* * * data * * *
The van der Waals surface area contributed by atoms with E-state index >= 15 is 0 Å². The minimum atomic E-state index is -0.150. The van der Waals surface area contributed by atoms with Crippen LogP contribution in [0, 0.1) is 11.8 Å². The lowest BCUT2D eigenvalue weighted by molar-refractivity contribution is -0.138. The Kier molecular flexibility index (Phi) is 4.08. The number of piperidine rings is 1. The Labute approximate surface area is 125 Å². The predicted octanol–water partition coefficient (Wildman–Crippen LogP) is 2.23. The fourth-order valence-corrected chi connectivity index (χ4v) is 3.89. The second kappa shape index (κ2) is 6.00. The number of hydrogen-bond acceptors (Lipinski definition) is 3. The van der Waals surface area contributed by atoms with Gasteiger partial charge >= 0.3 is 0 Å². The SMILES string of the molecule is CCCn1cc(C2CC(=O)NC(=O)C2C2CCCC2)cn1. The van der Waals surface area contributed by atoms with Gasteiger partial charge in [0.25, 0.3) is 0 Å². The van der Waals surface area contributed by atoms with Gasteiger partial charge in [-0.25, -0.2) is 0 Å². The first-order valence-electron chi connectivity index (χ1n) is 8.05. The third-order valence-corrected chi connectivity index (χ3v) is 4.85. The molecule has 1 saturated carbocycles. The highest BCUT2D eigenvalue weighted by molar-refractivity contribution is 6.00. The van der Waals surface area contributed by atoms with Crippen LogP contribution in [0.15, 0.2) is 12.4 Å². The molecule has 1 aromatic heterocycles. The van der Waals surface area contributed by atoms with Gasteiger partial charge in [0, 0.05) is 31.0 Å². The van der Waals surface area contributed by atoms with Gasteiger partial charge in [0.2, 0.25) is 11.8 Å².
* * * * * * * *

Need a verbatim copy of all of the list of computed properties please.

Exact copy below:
The van der Waals surface area contributed by atoms with E-state index >= 15 is 0 Å². The minimum atomic E-state index is -0.150. The van der Waals surface area contributed by atoms with Crippen LogP contribution in [0, 0.1) is 11.8 Å². The lowest BCUT2D eigenvalue weighted by molar-refractivity contribution is -0.138. The Kier molecular flexibility index (Phi) is 4.08. The number of piperidine rings is 1. The Labute approximate surface area is 125 Å². The predicted octanol–water partition coefficient (Wildman–Crippen LogP) is 2.23. The fourth-order valence-corrected chi connectivity index (χ4v) is 3.89. The second kappa shape index (κ2) is 6.00. The number of hydrogen-bond acceptors (Lipinski definition) is 3. The van der Waals surface area contributed by atoms with Gasteiger partial charge >= 0.3 is 0 Å². The SMILES string of the molecule is CCCn1cc(C2CC(=O)NC(=O)C2C2CCCC2)cn1. The van der Waals surface area contributed by atoms with Gasteiger partial charge in [0.25, 0.3) is 0 Å². The van der Waals surface area contributed by atoms with Gasteiger partial charge in [-0.25, -0.2) is 0 Å². The first-order valence-electron chi connectivity index (χ1n) is 8.05. The third-order valence-corrected chi connectivity index (χ3v) is 4.85. The molecule has 1 saturated carbocycles. The highest BCUT2D eigenvalue weighted by molar-refractivity contribution is 6.00. The van der Waals surface area contributed by atoms with Crippen LogP contribution in [0.15, 0.2) is 12.4 Å². The molecule has 1 aromatic heterocycles. The van der Waals surface area contributed by atoms with Gasteiger partial charge in [0, 0.05) is 31.0 Å². The van der Waals surface area contributed by atoms with Gasteiger partial charge in [0.2, 0.25) is 11.8 Å².